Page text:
Renewable energy law

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Renewable energy law is a particular kind of energy law, and relates primarily to the transactional legal and policy issues that surround the development, implementation, and commercialization of renewable sources of energy, such as solar, wind, geothermal and tidal. Renewable energy (RE) law also relates to the land use, siting, and finance issues encountered by developers of renewable energy projects.

Renewable energy law also encompasses policies that relate to renewable energy and legislative instruments that further encourage its growth. One such form of legislation is feed-in tariffs, which provide economic incentives to the developers of renewable energy projects by setting a fixed price for the sale of energy produced from renewable sources. Feed-in tariff laws also provide financial certainty, are more cost effective and less bureaucratic than other support schemes such as investment or production tax credits, quota based renewable portfolio standards (RPS), and auction mechanisms.[1][2] In addition, the feed-in tariff generates more competition, more jobs, and more rapid deployment for manufacturing; it also does not pick technological winners, for instance between more mature wind power technology versus solar photovoltaics technology.[1]

Sector Regulation[edit]

The Role of the Sector Regulator is specified in the enabling legislation. For example, regulatory oversight of feed-in tariff programs is essential, whether the price is based on a predetermined number (and with some maximum capacity), an auction/bidding process, or avoided cost. In each case, the regulator monitors activities to ensure abuses do not arise. How external (environmental and health) costs are factored into program evaluation is partly dependent on the enabling legislation (or executive order). If the law establishes Renewable Portfolio Standards, the energy regulator will need to oversee the system and evaluate its effectiveness in meeting RE objectives. Generally, some other agency is responsible for certifying the generators and handling the certification system.

The sector regulator has a number of roles and responsibilities for operationalizing and implementing RE. The policy instruments include those oriented towards prices and quantities. The former (such as Feed-in Tariffs) provide the supplier with certainty regarding price, but the volume depends on whether that price is high or relatively low. The latter includes renewable portfolio standards that require distribution companies to purchase specific quantities of electricity generated by renewable technologies.

In addition, the sector regulator is in a position to give advice to the government regarding the full implications of focusing on climate change or energy security. Policymakers, however, may choose to delegate these decisions, or a subset of them, to regulators; on the other hand, they may choose to remain silent on such issues. In the former case, of course, regulators have the power to exercise their discretion. In the latter case, the scope of regulatory discretion depends on what the legal system provides. In either case, the internal practices followed by the regulator need to provide legitimacy for regulatory rulings related to RE. Such practices include transparency and evidence-based decision-making.[3]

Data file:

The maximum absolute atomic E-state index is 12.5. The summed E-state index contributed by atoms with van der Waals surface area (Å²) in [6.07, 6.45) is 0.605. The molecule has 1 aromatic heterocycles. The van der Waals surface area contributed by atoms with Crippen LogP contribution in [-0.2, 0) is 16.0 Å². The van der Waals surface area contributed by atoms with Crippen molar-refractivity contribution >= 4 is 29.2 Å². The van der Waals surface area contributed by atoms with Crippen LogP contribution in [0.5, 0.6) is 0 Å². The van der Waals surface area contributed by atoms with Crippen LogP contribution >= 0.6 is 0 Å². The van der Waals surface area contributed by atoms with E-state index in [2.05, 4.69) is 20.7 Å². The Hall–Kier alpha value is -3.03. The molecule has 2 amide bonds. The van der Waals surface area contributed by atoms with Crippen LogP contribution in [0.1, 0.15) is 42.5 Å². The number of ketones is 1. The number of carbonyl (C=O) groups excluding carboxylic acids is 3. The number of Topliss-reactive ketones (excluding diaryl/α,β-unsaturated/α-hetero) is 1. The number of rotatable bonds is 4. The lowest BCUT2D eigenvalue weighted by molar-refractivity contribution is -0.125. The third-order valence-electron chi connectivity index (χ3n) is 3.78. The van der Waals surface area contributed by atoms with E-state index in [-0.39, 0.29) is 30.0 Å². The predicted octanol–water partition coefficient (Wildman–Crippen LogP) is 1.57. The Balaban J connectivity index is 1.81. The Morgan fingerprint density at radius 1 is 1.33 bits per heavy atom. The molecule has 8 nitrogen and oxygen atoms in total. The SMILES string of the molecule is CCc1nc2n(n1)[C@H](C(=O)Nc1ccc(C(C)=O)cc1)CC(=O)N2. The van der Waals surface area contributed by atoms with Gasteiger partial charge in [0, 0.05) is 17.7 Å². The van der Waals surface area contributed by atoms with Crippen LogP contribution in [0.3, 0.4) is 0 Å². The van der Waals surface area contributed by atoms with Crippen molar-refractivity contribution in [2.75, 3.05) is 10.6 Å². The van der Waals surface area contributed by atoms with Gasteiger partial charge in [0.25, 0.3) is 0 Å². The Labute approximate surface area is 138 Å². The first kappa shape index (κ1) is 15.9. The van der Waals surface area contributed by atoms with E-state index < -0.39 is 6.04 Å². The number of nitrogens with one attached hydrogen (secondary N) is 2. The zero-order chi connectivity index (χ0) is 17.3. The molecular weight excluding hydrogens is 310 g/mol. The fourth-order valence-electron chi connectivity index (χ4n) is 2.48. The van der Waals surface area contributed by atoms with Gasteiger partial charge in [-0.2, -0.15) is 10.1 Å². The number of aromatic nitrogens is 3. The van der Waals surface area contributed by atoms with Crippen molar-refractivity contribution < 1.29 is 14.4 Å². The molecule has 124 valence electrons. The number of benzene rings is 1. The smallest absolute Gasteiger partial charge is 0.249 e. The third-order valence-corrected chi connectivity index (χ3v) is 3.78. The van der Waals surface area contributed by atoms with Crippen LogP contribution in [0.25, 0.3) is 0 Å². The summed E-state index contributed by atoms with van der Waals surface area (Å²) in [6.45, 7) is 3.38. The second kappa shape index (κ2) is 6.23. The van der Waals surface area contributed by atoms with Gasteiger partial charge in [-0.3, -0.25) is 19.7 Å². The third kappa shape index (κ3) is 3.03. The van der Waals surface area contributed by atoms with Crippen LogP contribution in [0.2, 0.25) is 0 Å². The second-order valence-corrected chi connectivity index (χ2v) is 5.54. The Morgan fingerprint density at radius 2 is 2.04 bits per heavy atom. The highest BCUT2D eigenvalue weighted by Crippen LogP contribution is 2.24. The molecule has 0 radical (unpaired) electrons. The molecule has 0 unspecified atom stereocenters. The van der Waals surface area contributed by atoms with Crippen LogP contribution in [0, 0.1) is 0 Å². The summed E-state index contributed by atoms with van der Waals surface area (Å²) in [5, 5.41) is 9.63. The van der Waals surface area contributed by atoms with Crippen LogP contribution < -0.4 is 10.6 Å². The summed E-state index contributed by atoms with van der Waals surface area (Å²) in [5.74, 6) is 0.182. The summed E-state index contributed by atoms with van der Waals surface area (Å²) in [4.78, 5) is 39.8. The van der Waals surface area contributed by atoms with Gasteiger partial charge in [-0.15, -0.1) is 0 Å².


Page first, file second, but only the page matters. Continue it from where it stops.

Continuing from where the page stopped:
Renewable energy lawyers[edit]

Renewable energy lawyers focus their practice on serving the legal needs of renewable energy project developers and companies that develop clean technologies (see clean tech law).

Renewable energy laws by country[edit]

Germany[edit]

A chart summarizing German energy legislation is available.[4]

Switzerland[edit]

de:Energiegesetz (Schweiz)

Renewable energy laws by technology[edit]

Renewable energy laws can either be 'technology neutral' or provide specific assistance to particular selected groupings of renewable energy technology. Other aspects of land use planning law can have particular application to the implications of particular energy technologies, such as wind power.

Hydroelectric energy law[edit]

Conventional hydroelectric dams in most countries are highly regulated, with environmental reviews before construction and operational limits afterwards.[5][6] Operation normally places river conditions before power interest, ie: power generation may not be needed at night while rivers are kept flowing.

Geothermal energy law[edit]

Main article: geothermal energy

Wind energy law[edit]

Main article: wind energy

Solar energy law[edit]

Main article: solar energy

See also[edit]

References[edit]

  1. ^ a b EC, 2005; Morris, 2007; Butler & Neuhoff, 2008
  2. ^ "Competitive auction mechanisms for the promotion renewable energy technologies: The case of the 50 MW photovoltaics projects in Cyprus". Angeliki Kylili, Paris A. Fokaides. Renewable and Sustainable Energy Reviews. 42: 226–233. doi:10.1016/j.rser.2014.10.022. Retrieved 30 October 2014. 
  3. ^ Frequently Asked Questions on Renewable Energy and Energy Efficiency, Body of Knowledge on Infrastructure Regulation, [1]
  4. ^ Overview of legislation governing Germany's energy supply system: key strategies, acts, directives, and regulations / ordinances (PDF). Berlin, Germany: Federal Ministry of Economic Affairs and Energy (BMWi). May 2016. Retrieved 2016-04-29. 
  5. ^ https://www.ceaa-acee.gc.ca/050/documents/p63919/99173E.pdf
  6. ^ https://www.ferc.gov/industries/hydropower/gen-info/regulation/hydro-prog.asp